State invests $3 million in LGBT-inclusive affordable housing

The sun shone bright on a parking lot in North Philadelphia Oct. 21 as Gov. Tom Wolf announced a $3-million investment from the state for a 30-unit affordable-housing complex that will offer LGBT-friendly residency for young adults.

The money came through the Pennsylvania Redevelopment Assistance Capital Program.

“The reason RCAPs exist is to make Pennsylvania better,” Wolf said. “This is an investment. This is not a gift. It’s not a contribution. It’s an investment. This investment is going to make Philadelphia better, which I remind you is the biggest city in Pennsylvania.”

Project HOME and the Middleton Partnership will develop the lot at 1315 N. Eighth St. Groundbreaking will take place in April 2017 with construction expected to conclude 17 months later. The four-story building will have more than 36,500 square feet. Each unit will have one bedroom. There will also be laundry and exercise rooms in addition to a community space that will open to an outdoor courtyard for art events and other public programs.

Mel Heifetz, an LGBT philanthropist and real estate mogul, was credited for his advice as the project developed.

In May, Project HOME and the Middleton Partnership opened another affordable housing complex in Chinatown that included six units specifically for LGBT people. The building on North Eighth Street represents the first time LGBT-friendliness will be at the heart of such a building. Project HOME partnered with The Attic Youth Center and the Mazzoni Center to link youth aged 18-24 with services. Other in-house programs will support LGBT youth, which Project HOME staff noted is the fastest-growing segment of the homeless population.

Sister Mary Scullion, executive director of Project HOME, thanked the local, state and federal officials who supported the project. State Rep. Dwight Evans and U.S. Sen. Bob Casey also attended the ceremony announcing the state’s investment.

“We’re so grateful to the commonwealth to make projects like this possible, to provide young people with the foundation that they can engage in health care, education and employment and move to become future leaders of our community,” Scullion said. “We fully expect that all the young people who will live in this project and all the projects of Project HOME will be the future leaders of our community. They will be our next elected officials, our next nonprofit leaders and our next corporate philanthropists.”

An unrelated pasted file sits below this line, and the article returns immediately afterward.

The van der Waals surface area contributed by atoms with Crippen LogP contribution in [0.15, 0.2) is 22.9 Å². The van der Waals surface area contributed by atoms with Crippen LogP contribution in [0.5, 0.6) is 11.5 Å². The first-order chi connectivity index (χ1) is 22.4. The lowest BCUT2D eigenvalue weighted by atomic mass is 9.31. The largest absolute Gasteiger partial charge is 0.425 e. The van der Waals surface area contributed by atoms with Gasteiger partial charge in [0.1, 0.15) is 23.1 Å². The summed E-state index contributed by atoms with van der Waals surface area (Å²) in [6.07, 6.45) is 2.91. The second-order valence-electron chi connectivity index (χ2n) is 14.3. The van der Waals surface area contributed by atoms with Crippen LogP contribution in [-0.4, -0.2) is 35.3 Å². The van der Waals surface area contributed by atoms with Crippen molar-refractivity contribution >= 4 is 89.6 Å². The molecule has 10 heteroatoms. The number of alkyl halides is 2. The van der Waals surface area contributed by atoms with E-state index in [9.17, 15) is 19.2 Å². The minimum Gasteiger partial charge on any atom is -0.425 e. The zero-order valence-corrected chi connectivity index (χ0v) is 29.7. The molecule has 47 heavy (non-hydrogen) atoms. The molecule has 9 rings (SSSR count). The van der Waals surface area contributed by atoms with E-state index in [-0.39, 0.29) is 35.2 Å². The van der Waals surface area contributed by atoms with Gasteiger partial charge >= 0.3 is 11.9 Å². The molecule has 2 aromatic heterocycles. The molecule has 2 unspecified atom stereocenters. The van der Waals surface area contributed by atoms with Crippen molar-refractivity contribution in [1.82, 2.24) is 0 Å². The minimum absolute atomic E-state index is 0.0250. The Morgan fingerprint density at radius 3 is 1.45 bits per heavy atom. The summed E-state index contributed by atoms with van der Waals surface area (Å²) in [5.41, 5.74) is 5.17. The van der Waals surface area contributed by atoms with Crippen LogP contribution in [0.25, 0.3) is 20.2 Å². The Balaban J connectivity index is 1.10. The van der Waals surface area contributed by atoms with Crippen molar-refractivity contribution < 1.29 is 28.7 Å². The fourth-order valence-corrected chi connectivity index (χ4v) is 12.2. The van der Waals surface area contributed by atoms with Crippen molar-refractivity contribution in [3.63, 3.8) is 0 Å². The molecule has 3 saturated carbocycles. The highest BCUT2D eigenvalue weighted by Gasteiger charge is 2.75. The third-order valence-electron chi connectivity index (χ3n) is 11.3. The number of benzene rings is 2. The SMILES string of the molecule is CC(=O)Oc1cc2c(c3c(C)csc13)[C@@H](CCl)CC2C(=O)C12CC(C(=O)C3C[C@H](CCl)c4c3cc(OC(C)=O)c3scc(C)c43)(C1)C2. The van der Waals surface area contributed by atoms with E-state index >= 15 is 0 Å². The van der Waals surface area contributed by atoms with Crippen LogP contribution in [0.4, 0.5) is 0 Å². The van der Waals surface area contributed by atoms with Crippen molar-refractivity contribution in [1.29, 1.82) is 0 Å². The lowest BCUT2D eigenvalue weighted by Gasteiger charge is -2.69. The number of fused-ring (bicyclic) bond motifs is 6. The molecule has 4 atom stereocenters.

Scullion introduced one young person from Project HOME to share his story: Joseph Tindell English.

Dressed in a sharp vest and navy bowtie, the 22-year-old talked about the importance to him of The Attic, the Washington West Project at Mazzoni and The COLOURS Organization.

“I was blessed to have them inside my life, to guide me, to put knowledge inside of me, to let me know that I am more than what people think I am,” English said.


Joseph Tindell English speaks at a ceremony to announce a $3-million state investment in an LGBT-inclusive affordable-housing complex to be built at 1315 N. Eighth St.


He talked about seeing some of his peers struggle with homelessness in the Gayborhood.    

“We’re trying to make it,” English said. “We’re trying to become something.”

He added it’s tough to sustain a living on the minimum wage at $7.25 per hour. It necessitates young people to have several jobs while trying to go to school and lead happy lives.

English called the project on North Eighth Street “truly a blessing.”

“To have this opportunity for new housing [for] the LGB community, for the trans community, this is amazing for someone to actually believe in us,” he said.

The total project cost for the building will be just over $13 million. In addition to the state funding, $4.7 million comes from low-income housing tax credits, $3.5 million from the Philadelphia Department of Housing and Community Development and $1.8 million from Project HOME.

“This is the ultimate public-private partnership,” Sen. Casey said. He thanked those involved for “bringing a lot of light to the darkness of homelessness.”  

A second phase will add a second building to the complex, with 40 units for young adults and adults, not necessarily who identify as LGBT. That building has an estimated $14-million price tag.